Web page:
A marketing executive focuses on helping the customer discover his or her product's benefits and differentiates it from competitors' products to make a sale. Ever since the information boom ratcheted up due to Internet content, most customers search the Internet for products. They perceive the benefits of a chosen product from information available on the Internet. They even find the addresses of offline product outlets from the Internet. And then they make their purchase, whether offline or online. So marketing jobs that valued interpersonal skills are getting rarer. Interpersonal skills are now seen more as part of a managerial skill set required to manage human resources rather than an essential part of the marketing executive's arsenal.
Marketers must understand search engines
Search engine optimization of content, and marketing to search engines is now the in-thing in the world of marketing. Rather than engaging in situations where exposure to product information is decidedly passive, interactive advertising in the internet appeals more to the consumer, for he/she can actively participate in the communication process. A research study by comScore Networks released on March 21, 2006 showed that while only 25% searchers on the Internet bought an item related with their searches, a major 63% of the purchasers made their purchase offline after gaining the information from the Internet. Today, the consumer purchasing a product in a market is mostly doing so without being personally influenced by a marketing or sales representative.
Marketers must ask why their customers prefer web searches
Marketing meant for a specific geographical market has been destabilized because sites with lots of hits are frequently global, and sites aimed at locals often have too low a profile to survive. When the customer does a web search, the local product without much advertising will be buried beneath hundreds or thousands of websites offering the competitor's product. The mass of information on the internet currently allows consumers to make observations that are more dispassionate and objective, rather than receiving solely what the marketer wants them to know. Coupled with the loss of personal connection with the consumer, brands also face the threat of adverse publicity on the Internet, which marketers cannot control. The net result is that the Internet forces companies to reengineer themselves around Internet marketing.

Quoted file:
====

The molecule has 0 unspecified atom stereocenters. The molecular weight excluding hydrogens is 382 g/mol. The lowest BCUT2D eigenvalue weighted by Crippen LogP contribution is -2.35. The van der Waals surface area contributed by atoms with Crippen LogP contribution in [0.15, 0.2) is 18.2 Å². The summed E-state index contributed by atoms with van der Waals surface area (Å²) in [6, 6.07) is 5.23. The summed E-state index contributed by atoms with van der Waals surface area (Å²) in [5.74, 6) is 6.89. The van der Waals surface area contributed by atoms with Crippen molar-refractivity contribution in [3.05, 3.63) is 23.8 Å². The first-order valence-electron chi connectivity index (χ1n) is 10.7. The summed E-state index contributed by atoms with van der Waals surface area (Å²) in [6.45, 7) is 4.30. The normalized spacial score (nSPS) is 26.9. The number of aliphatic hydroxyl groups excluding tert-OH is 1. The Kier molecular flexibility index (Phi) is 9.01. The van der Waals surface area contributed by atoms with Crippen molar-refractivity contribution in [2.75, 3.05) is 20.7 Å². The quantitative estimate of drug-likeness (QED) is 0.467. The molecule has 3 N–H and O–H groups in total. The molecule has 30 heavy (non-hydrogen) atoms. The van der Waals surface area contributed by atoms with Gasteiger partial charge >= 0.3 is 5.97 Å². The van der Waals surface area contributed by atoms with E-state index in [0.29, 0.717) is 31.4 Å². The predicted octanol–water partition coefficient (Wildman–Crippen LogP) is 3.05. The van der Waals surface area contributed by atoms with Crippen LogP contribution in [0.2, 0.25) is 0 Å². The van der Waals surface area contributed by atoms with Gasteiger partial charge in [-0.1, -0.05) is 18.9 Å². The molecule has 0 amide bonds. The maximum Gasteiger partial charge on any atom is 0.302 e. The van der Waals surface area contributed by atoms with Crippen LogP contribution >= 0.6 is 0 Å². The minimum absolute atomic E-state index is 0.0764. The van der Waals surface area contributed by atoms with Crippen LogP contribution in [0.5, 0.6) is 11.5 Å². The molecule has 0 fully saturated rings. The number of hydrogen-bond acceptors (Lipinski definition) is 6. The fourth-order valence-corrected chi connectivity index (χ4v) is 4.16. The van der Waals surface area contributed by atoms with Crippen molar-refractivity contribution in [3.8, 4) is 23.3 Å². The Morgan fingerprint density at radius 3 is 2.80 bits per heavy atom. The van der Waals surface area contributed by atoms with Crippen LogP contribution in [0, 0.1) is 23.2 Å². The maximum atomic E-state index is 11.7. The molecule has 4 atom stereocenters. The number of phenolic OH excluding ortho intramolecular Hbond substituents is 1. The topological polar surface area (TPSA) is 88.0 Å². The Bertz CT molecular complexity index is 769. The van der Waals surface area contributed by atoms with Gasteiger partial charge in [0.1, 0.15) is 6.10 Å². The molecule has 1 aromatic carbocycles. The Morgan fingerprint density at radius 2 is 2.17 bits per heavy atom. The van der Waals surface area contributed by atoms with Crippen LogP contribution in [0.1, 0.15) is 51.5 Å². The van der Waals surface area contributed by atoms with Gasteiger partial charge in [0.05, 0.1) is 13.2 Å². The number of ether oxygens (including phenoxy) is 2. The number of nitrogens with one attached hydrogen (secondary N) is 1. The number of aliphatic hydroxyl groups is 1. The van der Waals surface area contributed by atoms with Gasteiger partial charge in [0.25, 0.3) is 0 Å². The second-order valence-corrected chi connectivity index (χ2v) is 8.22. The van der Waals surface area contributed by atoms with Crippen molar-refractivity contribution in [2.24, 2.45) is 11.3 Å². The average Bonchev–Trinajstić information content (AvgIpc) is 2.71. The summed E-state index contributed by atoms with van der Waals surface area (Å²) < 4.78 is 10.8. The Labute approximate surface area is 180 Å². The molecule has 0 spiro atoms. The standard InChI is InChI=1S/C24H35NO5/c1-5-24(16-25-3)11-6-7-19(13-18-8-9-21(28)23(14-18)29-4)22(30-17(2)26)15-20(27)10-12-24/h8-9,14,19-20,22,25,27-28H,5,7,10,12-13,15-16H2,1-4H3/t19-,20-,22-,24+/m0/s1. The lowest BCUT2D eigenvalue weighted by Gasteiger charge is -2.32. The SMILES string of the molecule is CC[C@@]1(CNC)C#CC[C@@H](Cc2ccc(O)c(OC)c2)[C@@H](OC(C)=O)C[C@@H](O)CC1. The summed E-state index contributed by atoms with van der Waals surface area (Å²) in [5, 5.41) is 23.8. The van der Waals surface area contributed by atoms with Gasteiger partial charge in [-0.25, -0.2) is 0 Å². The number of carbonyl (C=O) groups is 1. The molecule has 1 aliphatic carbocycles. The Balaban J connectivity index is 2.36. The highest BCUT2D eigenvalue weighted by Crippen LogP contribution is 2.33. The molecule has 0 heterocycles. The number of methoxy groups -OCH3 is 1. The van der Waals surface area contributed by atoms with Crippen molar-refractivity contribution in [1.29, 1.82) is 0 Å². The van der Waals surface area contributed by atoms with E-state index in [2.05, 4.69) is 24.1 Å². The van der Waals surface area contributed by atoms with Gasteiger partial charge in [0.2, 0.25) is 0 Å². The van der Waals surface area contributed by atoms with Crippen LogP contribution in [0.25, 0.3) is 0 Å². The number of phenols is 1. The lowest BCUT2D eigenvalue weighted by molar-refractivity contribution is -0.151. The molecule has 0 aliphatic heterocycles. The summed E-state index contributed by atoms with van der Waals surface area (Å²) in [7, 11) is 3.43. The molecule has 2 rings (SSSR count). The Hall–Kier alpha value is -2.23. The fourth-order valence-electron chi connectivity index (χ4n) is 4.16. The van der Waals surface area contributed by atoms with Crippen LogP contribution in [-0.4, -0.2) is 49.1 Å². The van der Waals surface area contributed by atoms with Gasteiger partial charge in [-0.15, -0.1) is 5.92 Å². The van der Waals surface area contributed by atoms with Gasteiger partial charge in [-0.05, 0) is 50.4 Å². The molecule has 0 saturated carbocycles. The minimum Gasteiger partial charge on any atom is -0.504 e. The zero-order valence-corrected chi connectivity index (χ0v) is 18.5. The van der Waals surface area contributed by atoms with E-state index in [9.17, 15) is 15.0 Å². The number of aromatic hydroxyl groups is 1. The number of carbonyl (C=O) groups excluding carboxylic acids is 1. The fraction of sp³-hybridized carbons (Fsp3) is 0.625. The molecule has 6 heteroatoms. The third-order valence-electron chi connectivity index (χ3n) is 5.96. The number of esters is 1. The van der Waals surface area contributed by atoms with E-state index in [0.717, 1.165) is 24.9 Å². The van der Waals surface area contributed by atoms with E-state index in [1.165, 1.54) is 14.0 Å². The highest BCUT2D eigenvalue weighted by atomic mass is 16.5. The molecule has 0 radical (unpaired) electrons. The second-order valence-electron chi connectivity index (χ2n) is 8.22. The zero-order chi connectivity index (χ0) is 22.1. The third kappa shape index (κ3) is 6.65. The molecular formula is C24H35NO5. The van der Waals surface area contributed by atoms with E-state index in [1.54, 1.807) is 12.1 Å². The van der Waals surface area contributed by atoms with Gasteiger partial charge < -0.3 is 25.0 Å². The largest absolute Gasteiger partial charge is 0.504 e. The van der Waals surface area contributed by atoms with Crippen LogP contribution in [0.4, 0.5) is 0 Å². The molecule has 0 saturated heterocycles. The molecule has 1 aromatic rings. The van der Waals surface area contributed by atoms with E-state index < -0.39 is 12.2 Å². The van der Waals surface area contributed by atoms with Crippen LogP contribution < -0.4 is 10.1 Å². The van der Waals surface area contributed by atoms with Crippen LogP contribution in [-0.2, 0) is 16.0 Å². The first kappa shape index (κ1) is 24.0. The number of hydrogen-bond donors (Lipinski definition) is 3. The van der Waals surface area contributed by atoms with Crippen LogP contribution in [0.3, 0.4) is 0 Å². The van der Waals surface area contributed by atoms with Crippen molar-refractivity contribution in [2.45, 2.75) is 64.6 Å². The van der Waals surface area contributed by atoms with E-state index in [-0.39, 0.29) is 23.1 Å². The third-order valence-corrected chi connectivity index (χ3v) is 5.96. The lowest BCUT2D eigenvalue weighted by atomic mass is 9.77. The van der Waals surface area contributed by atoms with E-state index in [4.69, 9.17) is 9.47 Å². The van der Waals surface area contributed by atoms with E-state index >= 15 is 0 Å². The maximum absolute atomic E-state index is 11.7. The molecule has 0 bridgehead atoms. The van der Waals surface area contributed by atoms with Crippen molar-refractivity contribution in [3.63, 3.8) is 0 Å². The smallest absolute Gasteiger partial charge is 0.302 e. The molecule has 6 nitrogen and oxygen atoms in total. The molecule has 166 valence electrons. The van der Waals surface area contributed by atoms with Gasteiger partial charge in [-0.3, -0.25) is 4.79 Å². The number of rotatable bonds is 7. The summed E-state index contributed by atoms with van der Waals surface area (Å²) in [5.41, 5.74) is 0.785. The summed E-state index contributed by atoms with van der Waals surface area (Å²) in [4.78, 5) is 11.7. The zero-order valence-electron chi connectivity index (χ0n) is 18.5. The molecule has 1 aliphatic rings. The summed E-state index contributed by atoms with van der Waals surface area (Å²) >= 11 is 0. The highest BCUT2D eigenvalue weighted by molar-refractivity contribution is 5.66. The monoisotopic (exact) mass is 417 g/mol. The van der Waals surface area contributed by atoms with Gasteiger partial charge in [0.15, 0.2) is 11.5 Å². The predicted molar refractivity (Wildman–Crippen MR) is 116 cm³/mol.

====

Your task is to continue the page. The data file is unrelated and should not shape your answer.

Marketers are losing their traditional roles
The principal importance of the marketing executive in the field was centered on "front-office, customer-facing" activities. With the advent of Internet marketing this role is becoming obsolete. Take, for example, the role of a standard medical sales representative. The medical sales representative's job is to canvass doctors and other medical workers who generate sales and either prescribe the medicines or place bulk orders.
Now doctors can find all the information they require on the Internet at their leisure, without wasting valuable work time with the medical sales representative. Understandably, more and more doctors now avoid meeting them. The situation's reflection on marketing jobs can be seen from a news brief on May 22—"AstraZeneca to shed 300 marketing jobs, following February's announcement of 700 manufacturing job cuts." It is clear that the company is reengineering itself. And as Chris Brinsmead, AstraZeneca UK company president said, "We have recently re-aligned our primary care sales organization .... We have also introduced new ways of working that will better support the needs of our customers." We can make a safe guess that quite a few of those "new ways of working" revolve around Internet marketing.
Marketers must exploit the Internet
A veritable array of new marketing techniques and tools has appeared on the internet. Such new techniques include viral marketing, guerrilla marketing, permission marketing, affiliate marketing, blogging, and virtual community marketing like that in Second Life. So, within marketing, there's a skill-set shift underway. Marketing jobs for those who excel in written language skills are expanding, while direct marketing jobs relying mostly on spoken language skills for those below the managerial level have started to suffer from atrophy.